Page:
Greater Bay Area offers a chance for tourism success
The Hong Kong Tourism Board has rightly warned that the current recovery in the visitor market could be short-lived. But the Greater Bay Area initiative and new infrastructure linking the city to the mainland allows for the development of a regional strategy
In the world of business, one person’s gain is another’s loss. Tourism is no exception. Increasingly, travellers are venturing to more exotic places, bypassing Hong Kong and other traditional destinations. But the outlook is not as bleak as it appears. Blessed with our unique edge of “one country, two systems”, Hong Kong can achieve a lot more by cooperating with our neighbouring cities and promoting multi-destination tourism under the “Greater Bay Area” framework.
It is encouraging to hear that our visitor arrival figures in the first half of the year rose by 10 per cent to 30.6 million when compared to the same period last year. The amount of spending by overnight visitors also bounced back for the first time in four years, up to an average of HK$6,700. But there is no room for complacency. Citing the falling value of the yuan and other reasons, the Hong Kong Tourism Board has rightly warned that the recovery could be short-lived. There is further pressure arising from the uncertainties over the Sino-US trade war.
For too long we have been counting too much on mainland tourists, who account for more than three-quarters of our arrivals. Numerous as they are, the duration of their visit tends to be short, with three in five not staying overnight. Arrivals from Southeast Asian countries and new markets such as India and Vietnam have also declined recently. The need for a different strategy is obvious.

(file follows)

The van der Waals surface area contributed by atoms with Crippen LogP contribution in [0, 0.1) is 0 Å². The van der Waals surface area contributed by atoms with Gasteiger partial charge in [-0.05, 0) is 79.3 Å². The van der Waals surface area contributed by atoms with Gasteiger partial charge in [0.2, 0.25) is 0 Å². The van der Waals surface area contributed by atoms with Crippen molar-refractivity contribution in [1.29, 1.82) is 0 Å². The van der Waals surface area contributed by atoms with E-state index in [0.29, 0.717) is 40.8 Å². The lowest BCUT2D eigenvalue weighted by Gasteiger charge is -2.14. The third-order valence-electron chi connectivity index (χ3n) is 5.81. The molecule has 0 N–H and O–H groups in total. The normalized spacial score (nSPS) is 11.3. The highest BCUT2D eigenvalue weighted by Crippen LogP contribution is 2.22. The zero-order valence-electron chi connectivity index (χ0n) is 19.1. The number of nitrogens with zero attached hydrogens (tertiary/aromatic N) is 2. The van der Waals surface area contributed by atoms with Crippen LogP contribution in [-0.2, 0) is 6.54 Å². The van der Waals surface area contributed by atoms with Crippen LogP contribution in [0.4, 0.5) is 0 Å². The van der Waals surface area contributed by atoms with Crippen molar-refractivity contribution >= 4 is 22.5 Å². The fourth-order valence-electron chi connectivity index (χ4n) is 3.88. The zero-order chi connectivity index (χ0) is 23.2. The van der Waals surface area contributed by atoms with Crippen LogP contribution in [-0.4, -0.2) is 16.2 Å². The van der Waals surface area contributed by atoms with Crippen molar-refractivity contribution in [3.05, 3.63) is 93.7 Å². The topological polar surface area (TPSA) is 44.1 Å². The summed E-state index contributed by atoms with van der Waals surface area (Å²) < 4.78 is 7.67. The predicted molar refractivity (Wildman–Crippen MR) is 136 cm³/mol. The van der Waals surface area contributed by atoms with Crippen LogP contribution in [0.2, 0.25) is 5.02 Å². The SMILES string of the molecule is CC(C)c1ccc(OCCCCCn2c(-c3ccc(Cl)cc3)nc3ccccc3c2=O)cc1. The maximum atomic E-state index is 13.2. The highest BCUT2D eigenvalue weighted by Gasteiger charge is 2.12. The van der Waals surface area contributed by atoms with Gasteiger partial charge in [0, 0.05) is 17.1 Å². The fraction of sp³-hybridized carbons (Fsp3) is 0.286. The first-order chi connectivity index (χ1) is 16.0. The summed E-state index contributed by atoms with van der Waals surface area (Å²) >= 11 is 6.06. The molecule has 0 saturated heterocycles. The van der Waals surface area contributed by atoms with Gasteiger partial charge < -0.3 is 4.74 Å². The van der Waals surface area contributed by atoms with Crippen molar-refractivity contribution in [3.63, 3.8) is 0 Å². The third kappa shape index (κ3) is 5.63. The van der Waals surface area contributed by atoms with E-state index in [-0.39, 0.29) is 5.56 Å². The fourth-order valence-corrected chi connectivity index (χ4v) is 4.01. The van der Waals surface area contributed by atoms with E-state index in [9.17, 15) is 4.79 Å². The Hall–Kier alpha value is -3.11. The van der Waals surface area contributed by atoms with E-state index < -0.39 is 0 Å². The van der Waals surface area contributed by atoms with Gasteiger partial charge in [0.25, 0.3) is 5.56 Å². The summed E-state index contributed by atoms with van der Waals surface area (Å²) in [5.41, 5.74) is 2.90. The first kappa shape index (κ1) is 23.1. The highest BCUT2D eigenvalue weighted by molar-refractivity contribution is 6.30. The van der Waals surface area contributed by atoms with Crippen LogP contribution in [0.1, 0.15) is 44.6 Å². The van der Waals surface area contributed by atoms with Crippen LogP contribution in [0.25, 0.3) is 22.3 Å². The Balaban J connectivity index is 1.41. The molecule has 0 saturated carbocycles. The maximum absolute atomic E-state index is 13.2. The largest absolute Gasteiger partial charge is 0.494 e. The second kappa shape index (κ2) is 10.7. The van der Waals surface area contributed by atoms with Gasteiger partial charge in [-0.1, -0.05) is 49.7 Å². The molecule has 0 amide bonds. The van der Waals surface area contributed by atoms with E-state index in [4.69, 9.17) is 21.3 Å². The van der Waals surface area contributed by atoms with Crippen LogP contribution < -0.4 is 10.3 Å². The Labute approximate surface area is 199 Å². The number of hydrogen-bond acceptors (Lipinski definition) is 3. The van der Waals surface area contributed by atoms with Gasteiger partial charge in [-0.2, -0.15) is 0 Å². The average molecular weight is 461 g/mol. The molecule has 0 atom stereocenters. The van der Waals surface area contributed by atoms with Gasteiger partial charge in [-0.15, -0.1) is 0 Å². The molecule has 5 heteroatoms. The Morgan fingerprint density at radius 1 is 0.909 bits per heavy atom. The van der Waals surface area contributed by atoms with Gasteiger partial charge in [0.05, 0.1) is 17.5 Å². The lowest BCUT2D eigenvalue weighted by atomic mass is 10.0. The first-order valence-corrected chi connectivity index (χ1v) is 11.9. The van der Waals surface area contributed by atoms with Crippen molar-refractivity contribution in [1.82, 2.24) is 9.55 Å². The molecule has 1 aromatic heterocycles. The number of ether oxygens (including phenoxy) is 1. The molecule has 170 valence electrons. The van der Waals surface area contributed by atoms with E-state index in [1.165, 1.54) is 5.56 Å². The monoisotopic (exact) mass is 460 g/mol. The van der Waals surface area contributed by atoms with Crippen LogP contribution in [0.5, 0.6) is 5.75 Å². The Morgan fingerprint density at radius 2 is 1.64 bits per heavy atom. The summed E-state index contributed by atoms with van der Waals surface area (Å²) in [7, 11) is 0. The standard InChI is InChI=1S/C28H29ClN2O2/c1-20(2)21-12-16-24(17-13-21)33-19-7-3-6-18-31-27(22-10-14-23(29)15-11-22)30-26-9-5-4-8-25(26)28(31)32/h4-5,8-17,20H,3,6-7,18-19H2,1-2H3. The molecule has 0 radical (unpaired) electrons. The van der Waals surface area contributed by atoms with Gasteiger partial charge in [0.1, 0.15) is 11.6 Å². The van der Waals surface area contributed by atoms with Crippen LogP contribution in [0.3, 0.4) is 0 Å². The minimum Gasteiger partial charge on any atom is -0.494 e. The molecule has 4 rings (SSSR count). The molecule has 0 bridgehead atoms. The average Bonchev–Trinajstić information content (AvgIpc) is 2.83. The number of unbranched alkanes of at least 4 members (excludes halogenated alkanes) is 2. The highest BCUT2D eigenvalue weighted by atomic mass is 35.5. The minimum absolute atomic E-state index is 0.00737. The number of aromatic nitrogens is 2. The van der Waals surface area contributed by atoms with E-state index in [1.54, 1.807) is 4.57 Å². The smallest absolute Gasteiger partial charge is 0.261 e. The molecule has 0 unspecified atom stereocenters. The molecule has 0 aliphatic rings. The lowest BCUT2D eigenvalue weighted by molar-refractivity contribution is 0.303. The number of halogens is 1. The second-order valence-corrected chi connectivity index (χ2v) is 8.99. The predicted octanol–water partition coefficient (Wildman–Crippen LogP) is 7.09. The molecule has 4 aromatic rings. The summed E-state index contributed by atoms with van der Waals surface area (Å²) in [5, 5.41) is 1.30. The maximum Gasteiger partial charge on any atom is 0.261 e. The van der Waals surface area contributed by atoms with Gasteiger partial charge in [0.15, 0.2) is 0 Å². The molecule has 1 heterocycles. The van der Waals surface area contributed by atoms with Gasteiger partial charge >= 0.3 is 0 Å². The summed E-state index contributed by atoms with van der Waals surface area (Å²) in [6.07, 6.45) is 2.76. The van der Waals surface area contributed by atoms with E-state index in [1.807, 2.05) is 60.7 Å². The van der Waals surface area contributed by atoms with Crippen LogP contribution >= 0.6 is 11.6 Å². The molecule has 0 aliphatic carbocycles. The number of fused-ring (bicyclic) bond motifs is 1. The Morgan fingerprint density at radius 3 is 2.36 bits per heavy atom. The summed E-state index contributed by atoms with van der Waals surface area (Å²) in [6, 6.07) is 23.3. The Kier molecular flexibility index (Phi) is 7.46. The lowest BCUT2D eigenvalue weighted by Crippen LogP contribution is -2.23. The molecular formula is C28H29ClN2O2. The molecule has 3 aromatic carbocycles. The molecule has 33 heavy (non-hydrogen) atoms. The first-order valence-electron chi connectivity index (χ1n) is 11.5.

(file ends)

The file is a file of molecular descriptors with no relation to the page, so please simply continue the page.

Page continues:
The Hong Kong-Macau partnership model provides a good reference for how much more we can achieve by working with our neighbours for greater synergy. For years, the two former colonies have complemented rather than competed against each other, with many travellers putting the two together in their itineraries. The synergy is even bigger under the Greater Bay Area initiative, a state-driven development plan to turn the 11 key cities in the southern region into an economic power house.
This is indeed a timely direction to pursue. Our long-awaited bridge linking the city with Macau and Zhuhai will be ready for use later this year. Separately, the opening of the high-speed railway linking Hong Kong to Guangzhou, scheduled for next month, will enable uninterrupted travel along the national network. It makes sense to better tap the tourism opportunities arising from the new infrastructure.
The San Francisco bay area in the US state of California is one of the world’s favourite travel destinations, attracting an estimated 25.6 million visitors to the city last year. Our Greater Bay Area arguably has even more to offer. With the right leadership and coordination, the tourism potential is enormous. It is time we moved beyond a do-it-alone approach and work out a regional strategy for greater success.